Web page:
How using a tablet will take your Hebrew speaking skills to the next level

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Foreign language teachers and professionals have long known that short of practicing your speaking skills with a native speaker, writing in a foreign language is one of the best ways to strengthen your speaking abilities as well as your overall language level. The cost of Hebrew speaking lessons adds up over time and can often lack structure. In contrast to reading and listening, writing in a foreign language is an active exercise, like speaking, which forces you to find the necessary words and formulate them into a sentence. Moreover, writing in a foreign language is a form of practice that requires no partner.

Here I’m practicing words and phrases from a Hebrew article on male balding

However, before the advent of pro tablets with pens, writing in a foreign language was often a cumbersome exercise, especially if you wanted to use an online article as your base. A desk cluttered with crumpled up paper, a notebook full of scratched out or erased words, and always having to look up at your computer screen or over at your printed article, transformed a useful exercise into a headache.

Thanks to products like Apple’s Ipad Pro and Microsoft’s Surface Pro writing in a foreign language has become more feasible, convenient, and accessible than ever before. As part of my own daily language training regimen, I use a Microsoft Surface Pro and the Notes app to practice my foreign language writing skills, and in turn, strengthen my speaking abilities. Below are my five tips for using a tablet to improve your foreign language writing and speaking skills:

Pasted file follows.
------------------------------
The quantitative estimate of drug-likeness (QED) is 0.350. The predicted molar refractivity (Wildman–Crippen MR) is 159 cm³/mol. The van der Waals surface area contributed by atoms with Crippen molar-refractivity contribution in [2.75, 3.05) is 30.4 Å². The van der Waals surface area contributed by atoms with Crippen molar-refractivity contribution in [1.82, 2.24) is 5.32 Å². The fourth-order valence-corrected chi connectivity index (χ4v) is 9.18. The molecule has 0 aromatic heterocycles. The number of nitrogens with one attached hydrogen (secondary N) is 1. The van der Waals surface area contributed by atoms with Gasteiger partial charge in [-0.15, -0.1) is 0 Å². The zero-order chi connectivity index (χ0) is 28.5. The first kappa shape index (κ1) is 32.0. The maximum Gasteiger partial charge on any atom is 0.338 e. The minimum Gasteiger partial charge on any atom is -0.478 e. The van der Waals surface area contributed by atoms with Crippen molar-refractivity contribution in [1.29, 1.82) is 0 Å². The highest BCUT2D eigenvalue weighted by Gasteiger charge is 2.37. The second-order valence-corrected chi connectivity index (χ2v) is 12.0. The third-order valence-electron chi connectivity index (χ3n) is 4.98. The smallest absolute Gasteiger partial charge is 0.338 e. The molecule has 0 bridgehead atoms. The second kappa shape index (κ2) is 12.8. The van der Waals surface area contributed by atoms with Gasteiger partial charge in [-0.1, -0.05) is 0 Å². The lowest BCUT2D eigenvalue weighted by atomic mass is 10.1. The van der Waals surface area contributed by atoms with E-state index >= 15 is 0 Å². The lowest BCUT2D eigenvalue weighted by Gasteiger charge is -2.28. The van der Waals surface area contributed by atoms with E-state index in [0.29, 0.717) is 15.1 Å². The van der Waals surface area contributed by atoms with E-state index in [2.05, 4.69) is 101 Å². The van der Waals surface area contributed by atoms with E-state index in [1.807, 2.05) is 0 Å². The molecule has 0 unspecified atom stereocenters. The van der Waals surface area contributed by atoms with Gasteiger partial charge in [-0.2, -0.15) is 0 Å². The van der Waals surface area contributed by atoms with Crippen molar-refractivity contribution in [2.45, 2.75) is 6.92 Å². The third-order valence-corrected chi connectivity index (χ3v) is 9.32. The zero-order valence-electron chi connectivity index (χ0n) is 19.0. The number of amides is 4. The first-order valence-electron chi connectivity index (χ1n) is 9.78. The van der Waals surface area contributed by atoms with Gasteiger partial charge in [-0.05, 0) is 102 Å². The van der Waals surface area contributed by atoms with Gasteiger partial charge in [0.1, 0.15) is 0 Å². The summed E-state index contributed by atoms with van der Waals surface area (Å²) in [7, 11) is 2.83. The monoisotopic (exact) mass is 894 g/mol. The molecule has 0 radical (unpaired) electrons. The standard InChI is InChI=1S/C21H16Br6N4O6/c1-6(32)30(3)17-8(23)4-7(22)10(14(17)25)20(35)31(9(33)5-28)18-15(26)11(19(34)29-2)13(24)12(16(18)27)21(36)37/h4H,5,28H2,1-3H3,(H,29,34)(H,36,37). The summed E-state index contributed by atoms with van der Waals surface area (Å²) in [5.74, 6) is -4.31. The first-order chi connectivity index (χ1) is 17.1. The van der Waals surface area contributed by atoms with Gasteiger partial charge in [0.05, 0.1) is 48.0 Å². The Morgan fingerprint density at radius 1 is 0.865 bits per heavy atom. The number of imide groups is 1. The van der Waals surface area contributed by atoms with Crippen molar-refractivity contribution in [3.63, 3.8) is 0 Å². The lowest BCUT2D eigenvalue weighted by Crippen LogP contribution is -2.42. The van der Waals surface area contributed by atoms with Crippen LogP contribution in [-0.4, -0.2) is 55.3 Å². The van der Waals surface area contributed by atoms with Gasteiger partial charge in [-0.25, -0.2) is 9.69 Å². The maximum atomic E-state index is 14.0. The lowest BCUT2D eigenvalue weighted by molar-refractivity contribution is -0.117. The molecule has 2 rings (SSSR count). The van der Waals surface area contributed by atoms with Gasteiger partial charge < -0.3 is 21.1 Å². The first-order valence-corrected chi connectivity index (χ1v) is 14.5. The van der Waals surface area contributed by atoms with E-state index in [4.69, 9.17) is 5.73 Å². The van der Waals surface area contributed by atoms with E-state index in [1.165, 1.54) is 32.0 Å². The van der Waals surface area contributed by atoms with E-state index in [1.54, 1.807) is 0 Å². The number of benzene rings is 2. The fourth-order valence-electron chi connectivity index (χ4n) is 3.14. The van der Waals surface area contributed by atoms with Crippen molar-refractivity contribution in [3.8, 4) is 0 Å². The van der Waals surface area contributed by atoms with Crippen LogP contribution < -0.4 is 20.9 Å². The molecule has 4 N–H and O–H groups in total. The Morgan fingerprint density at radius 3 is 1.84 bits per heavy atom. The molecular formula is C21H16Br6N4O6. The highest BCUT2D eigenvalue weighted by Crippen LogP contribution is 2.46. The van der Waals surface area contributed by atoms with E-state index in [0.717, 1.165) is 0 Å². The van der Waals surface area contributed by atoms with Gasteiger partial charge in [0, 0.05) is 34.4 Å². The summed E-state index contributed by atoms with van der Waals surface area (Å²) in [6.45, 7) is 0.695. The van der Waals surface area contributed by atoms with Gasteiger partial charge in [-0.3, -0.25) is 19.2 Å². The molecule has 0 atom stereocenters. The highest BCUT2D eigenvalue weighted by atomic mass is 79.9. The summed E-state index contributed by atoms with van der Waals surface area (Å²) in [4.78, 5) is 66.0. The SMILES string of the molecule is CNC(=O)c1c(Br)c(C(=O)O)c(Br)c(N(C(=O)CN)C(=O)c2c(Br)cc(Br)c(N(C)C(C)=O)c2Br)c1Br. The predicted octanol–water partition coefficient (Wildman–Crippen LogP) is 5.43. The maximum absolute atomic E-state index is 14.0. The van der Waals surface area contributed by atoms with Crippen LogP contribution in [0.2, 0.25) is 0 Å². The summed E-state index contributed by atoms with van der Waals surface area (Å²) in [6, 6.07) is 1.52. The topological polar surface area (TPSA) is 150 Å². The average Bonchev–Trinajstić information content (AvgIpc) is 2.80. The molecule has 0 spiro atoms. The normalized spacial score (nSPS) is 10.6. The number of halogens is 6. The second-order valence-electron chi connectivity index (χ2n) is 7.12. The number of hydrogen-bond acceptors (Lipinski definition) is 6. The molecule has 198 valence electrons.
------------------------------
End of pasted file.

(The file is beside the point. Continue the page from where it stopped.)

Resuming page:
1. Find an article containing words and phrases that can be applied to everyday life and put it side-by-side with your notetaking app. You can also use a Hebrew clip on YouTube instead of an article that is also an excellent way to do this exercise. I recommend כאן חדשות for news, פודי for food, and Top Geek for movies/entertainment.
  2. Start writing words and phrases that stand out to you and that you can see yourself speaking.
  3. Try not to write isolated words but instead use the article or video as a base for how to use a word in its proper context or in a sentence
  4. Set a timer. As with any exercise, writing in a foreign language with no end in sight can burn you out. Use your device’s stopwatch app to limit the amount of time you write. I recommend 10 to 20 minutes and then call it a day.
  5. Don’t get hung up on bad handwriting. The beauty of writing on a tablet is that it’s easy to erase your mistakes but moreover, you’re not wasting any paper and no one has to see what you’ve written. No matter how bad your handwriting may be at first, just continue to write so that you get the most out of the exercise.


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